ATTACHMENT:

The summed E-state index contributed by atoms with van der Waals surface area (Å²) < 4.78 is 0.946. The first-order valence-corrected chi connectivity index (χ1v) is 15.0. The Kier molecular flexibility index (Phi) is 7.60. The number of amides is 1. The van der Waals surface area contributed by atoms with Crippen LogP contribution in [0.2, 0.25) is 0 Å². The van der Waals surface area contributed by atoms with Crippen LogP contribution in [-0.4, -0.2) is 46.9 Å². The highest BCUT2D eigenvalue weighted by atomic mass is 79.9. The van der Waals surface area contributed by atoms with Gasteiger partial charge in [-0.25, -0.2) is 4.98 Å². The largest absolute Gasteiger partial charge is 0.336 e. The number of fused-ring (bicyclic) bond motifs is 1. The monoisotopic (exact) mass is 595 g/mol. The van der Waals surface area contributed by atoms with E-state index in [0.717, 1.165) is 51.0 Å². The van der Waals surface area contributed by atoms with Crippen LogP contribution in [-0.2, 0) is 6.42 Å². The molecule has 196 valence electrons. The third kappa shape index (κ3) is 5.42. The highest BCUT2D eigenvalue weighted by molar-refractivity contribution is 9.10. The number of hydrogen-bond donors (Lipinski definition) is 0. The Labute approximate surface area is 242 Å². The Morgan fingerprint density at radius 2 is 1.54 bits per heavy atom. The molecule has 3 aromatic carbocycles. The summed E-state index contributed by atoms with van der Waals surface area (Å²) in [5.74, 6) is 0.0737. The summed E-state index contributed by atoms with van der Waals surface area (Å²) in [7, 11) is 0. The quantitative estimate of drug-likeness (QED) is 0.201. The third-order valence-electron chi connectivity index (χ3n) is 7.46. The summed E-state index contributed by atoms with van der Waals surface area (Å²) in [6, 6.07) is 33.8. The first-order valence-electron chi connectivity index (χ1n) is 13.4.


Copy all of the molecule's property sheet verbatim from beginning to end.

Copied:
The summed E-state index contributed by atoms with van der Waals surface area (Å²) < 4.78 is 0.946. The first-order valence-corrected chi connectivity index (χ1v) is 15.0. The Kier molecular flexibility index (Phi) is 7.60. The number of amides is 1. The van der Waals surface area contributed by atoms with Crippen LogP contribution in [0.2, 0.25) is 0 Å². The van der Waals surface area contributed by atoms with Crippen LogP contribution in [-0.4, -0.2) is 46.9 Å². The highest BCUT2D eigenvalue weighted by atomic mass is 79.9. The van der Waals surface area contributed by atoms with Gasteiger partial charge in [-0.25, -0.2) is 4.98 Å². The largest absolute Gasteiger partial charge is 0.336 e. The number of fused-ring (bicyclic) bond motifs is 1. The monoisotopic (exact) mass is 595 g/mol. The van der Waals surface area contributed by atoms with E-state index in [0.717, 1.165) is 51.0 Å². The van der Waals surface area contributed by atoms with Crippen LogP contribution in [-0.2, 0) is 6.42 Å². The molecule has 196 valence electrons. The third kappa shape index (κ3) is 5.42. The highest BCUT2D eigenvalue weighted by molar-refractivity contribution is 9.10. The number of hydrogen-bond donors (Lipinski definition) is 0. The Labute approximate surface area is 242 Å². The Morgan fingerprint density at radius 2 is 1.54 bits per heavy atom. The molecule has 3 aromatic carbocycles. The summed E-state index contributed by atoms with van der Waals surface area (Å²) in [5.74, 6) is 0.0737. The summed E-state index contributed by atoms with van der Waals surface area (Å²) in [7, 11) is 0. The quantitative estimate of drug-likeness (QED) is 0.201. The third-order valence-electron chi connectivity index (χ3n) is 7.46. The summed E-state index contributed by atoms with van der Waals surface area (Å²) in [6, 6.07) is 33.8. The first-order valence-electron chi connectivity index (χ1n) is 13.4.